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I am having some problems with the dp calculation for a 7" tablet (800x480px). Below is my way of calculating. Can't find where I am making a mistake in calculation or my thought:

I have three devices that I'm testing:

  1. Nexus One: 800x480px, 3.7" display (specs)
  2. Huawei Ideos: 320x240px, 2.8" display (specs)
  3. Ainol Novo 7" Tablet: 800x480px, 7" display (specs)

Based on the display size, I'm calculating the DPI (dots per inch) manually, based on the formular:

sqrt(w^2 + h^2) / in

So I am getting:

  1. Nexus One: sqrt(800*800+480*480)/3.7 = 252.15dpi
  2. Huawei Ideos: sqrt(320*230+240*240)/2.8 = 142.86dpi
  3. Ainol Novo 7" Tablet: sqrt(800*800+480*480)/7 = 133.28 dp

Now I want to output the dpi value of the screen metrics and based on that, the screen width and height in dp (density-independent pixels). My code for that is:

    DisplayMetrics metrics = new DisplayMetrics();
    getWindowManager().getDefaultDisplay().getMetrics(metrics);
    Log.d(TAG, "ScaledDensity: " + metrics.scaledDensity);
    Log.d(TAG, "Density DPI: " + metrics.densityDpi);

    int widthInPx = 800; // 320 or 800, depending on the respective device width I'm testing
    int widthInDp =(int)(widthInPx/metrics.scaledDensity);
    Log.d(TAG, "width in dp: " + widthInDp);

    int heightInPx = 480; // 240 or 480, depending on the respective device height I'm testing
    int heightInDp =(int)(heightInPx/metrics.scaledDensity);
    Log.d(TAG, "height in dp: " + heightInDp);

Results are as follows:

  1. Nexus One: Scaled Density: 1.5, Density DPI: 240, Width in dp: 533, Height in dp: 320
  2. Huawei Ideos: ScaledDensity: 0.75, Density DPI: 120, width in dp: 426, height in dp: 320
  3. Ainol Novo 7" tablet: ScaledDensity: 1.0, Density DPI: 160, width in dp: 800, height in dp: 480

The density DPIs that I get from the java code inside my activity differ from my calculated dpi values and are obviously rounded by Android to one of the values 120, 160 or 240, which is quite normal. No problem so far.

Problem/Question 1:

With the third device, the Novo 7" tablet: The ScaledDensity is said to be 1.0, and the width in dp is said to be 800, same as the number of px. However, that's not the reality; when I create a fullscreen app and place a view on there, only 533dp x 320dp of the view actually fit on the screen. So it's the same dp measurements as the Nexus One; even though the Nexus One has a higher DPI value but the same number of pixels. How is that possible?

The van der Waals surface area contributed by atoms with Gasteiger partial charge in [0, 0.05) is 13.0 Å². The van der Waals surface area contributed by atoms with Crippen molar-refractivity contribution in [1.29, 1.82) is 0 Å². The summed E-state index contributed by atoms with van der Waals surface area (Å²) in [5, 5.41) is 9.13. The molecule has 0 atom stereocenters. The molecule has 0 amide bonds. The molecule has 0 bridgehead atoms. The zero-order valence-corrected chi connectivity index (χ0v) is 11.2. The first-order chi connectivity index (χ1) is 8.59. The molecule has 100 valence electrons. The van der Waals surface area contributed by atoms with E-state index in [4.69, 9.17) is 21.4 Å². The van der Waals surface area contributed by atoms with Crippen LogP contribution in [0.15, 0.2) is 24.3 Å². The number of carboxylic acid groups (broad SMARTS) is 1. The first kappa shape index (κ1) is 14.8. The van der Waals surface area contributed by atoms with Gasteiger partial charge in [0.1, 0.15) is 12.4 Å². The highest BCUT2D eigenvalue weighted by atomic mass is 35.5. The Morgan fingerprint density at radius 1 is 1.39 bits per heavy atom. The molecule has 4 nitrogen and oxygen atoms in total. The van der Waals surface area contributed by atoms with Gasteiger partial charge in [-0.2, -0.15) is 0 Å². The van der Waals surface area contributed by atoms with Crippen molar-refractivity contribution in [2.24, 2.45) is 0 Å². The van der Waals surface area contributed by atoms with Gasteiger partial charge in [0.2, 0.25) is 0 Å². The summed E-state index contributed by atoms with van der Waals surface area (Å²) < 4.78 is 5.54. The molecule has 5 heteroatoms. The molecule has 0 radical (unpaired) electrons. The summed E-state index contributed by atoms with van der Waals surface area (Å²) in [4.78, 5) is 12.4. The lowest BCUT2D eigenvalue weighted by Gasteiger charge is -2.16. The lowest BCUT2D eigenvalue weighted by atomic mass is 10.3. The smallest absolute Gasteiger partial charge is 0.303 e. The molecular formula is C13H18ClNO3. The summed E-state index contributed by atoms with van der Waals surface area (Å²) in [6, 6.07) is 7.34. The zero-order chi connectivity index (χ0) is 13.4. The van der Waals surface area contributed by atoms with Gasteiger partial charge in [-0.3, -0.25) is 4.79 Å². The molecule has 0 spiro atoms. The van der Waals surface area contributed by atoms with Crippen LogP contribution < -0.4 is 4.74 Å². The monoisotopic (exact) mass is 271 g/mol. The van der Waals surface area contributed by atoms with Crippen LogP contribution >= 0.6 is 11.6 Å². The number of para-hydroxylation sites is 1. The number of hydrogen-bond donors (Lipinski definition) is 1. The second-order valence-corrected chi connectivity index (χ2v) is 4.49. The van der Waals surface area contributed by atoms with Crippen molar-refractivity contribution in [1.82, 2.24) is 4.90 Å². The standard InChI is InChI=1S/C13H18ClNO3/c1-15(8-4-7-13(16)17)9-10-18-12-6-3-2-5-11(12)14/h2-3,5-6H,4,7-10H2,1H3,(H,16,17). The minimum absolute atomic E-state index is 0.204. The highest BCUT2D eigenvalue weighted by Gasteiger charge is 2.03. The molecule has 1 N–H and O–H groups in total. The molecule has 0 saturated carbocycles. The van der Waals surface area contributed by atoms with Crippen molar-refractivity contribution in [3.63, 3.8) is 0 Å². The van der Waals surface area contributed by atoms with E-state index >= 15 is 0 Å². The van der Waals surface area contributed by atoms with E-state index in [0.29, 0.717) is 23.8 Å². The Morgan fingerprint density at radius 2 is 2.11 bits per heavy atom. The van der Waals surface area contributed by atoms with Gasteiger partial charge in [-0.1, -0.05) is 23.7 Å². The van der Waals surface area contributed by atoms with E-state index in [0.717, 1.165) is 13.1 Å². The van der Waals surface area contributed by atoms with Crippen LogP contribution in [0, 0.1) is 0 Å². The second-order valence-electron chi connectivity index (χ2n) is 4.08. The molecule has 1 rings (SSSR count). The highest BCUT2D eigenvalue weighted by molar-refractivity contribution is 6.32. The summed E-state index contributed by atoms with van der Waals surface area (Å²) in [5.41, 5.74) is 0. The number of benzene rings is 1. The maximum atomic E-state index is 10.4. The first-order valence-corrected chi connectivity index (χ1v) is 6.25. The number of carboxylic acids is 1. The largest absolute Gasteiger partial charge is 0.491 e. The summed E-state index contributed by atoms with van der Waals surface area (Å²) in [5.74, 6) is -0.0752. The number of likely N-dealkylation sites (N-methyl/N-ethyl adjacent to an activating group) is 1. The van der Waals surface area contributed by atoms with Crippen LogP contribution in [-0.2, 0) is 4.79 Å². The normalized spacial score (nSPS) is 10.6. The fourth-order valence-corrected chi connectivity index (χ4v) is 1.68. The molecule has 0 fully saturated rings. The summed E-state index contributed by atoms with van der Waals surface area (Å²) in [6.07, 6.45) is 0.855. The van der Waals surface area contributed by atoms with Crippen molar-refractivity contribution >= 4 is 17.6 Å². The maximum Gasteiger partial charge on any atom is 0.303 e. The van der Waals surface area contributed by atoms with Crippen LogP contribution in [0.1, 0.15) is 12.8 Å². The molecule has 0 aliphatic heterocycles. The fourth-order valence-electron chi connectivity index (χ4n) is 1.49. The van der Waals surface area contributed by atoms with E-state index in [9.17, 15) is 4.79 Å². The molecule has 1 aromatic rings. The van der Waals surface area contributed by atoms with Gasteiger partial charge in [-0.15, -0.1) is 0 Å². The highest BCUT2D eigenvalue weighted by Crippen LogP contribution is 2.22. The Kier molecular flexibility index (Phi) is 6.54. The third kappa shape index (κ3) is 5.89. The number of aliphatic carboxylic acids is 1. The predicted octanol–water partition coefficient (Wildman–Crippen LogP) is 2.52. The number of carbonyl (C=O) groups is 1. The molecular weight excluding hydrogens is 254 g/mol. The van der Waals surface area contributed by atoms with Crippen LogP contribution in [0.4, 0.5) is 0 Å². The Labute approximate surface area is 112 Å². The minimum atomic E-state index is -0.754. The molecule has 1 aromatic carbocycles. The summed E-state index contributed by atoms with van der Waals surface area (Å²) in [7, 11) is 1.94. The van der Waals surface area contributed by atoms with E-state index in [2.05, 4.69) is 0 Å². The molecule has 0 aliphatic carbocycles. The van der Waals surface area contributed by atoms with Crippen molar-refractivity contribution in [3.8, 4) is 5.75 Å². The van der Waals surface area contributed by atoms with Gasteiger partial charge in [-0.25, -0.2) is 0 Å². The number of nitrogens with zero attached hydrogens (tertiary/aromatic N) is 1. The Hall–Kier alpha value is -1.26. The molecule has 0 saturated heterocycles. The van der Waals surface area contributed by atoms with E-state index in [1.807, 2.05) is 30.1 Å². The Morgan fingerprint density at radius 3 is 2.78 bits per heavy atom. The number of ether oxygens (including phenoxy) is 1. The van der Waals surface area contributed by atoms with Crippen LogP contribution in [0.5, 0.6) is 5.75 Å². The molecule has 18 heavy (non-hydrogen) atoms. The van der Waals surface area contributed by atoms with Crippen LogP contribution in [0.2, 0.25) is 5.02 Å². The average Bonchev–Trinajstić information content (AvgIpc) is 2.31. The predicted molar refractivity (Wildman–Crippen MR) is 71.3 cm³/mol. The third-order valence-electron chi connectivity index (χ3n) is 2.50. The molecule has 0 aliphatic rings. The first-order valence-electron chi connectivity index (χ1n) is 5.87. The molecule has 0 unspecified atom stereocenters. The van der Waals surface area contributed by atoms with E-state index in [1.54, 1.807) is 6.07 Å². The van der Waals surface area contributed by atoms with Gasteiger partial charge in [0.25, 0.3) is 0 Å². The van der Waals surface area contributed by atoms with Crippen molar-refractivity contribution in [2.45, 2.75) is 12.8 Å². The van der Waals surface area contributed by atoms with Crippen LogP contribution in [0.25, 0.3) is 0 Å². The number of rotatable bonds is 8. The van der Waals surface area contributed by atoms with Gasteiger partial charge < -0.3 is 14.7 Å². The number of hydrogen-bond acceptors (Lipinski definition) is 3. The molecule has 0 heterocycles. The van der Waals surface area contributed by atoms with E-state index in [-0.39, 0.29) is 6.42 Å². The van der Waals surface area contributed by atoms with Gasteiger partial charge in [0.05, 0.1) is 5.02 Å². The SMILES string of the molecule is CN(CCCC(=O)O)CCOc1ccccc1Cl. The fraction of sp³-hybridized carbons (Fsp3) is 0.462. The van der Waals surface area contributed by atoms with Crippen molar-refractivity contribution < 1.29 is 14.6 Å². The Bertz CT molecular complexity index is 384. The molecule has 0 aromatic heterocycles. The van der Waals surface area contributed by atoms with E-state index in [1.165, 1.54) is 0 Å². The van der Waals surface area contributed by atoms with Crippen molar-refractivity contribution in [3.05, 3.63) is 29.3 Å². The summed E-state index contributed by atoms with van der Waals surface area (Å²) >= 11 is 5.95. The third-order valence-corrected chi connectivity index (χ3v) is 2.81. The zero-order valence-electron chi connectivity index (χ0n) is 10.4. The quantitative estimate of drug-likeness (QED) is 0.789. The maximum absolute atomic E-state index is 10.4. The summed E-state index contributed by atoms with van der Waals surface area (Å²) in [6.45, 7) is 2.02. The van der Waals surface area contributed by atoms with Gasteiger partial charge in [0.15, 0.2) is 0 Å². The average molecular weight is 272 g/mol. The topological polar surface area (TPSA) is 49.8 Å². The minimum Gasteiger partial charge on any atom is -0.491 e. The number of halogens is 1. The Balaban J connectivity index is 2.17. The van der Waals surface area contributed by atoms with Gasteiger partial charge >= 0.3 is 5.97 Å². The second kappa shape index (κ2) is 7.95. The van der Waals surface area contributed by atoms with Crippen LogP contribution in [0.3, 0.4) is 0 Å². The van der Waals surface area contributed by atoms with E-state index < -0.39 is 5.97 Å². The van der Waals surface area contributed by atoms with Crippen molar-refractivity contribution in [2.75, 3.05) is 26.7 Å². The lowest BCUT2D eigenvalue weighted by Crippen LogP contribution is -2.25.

Problem/Question 2:

I create an AVD for the emulator, with the exact measurements as the Novo 7" tablet. The log lines in my java code show the same values as for the real tablet device:

  1. Ainol Novo 7" tablet Emulator: ScaledDensity: 1.0, Density DPI: 160, width in dp: 800, height in dp: 480

However, on the emulator, I can place a view with 580dp x 320 dp to to fully visible in a fullscreen activity. How is it possible that the width dp differs between the emulator and the real device with exact same measurements?

enter image description here

Problem/Question 3:

On http://developer.android.com/guide/practices/screens_support.html it says:

To help you target some of your designs for different types of

devices, here are some numbers for typical screen widths:

...

480dp: a tweener tablet like the Streak (480x800 mdpi).

600dp: a 7” tablet (600x1024 mdpi).

...

I assume my tablet should fall under one of these categories, however, neither does it have 480 width nor 600 dp width, but something in between; in my case, either 533dp (real device) or 580dp (emulator).

If this is the case, what good does such a 'typical screen widths' overview do, if in reality, it doesn't actually seem to be the case but devices from different vendors can have any other random value in between the standard ones? Then I could just go ahead and back to working with pixel values again, as the entire benefit of using dp seems to be absent.

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1 Answer 1

up vote 1 down vote accepted

Argh, I simply forgot the line

<uses-sdk android:minSdkVersion="7" android:targetSdkVersion="11" />

in my manifest.

Without android:minSdkVersion, the are always problems; legacy issues with Android 1.5 I think.

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I saw this question open and just wanted to add that the reason that the minSdkVersion becomes a problem when absent is because of Compatibility Mode. –  Nick Campion Oct 3 '12 at 14:23

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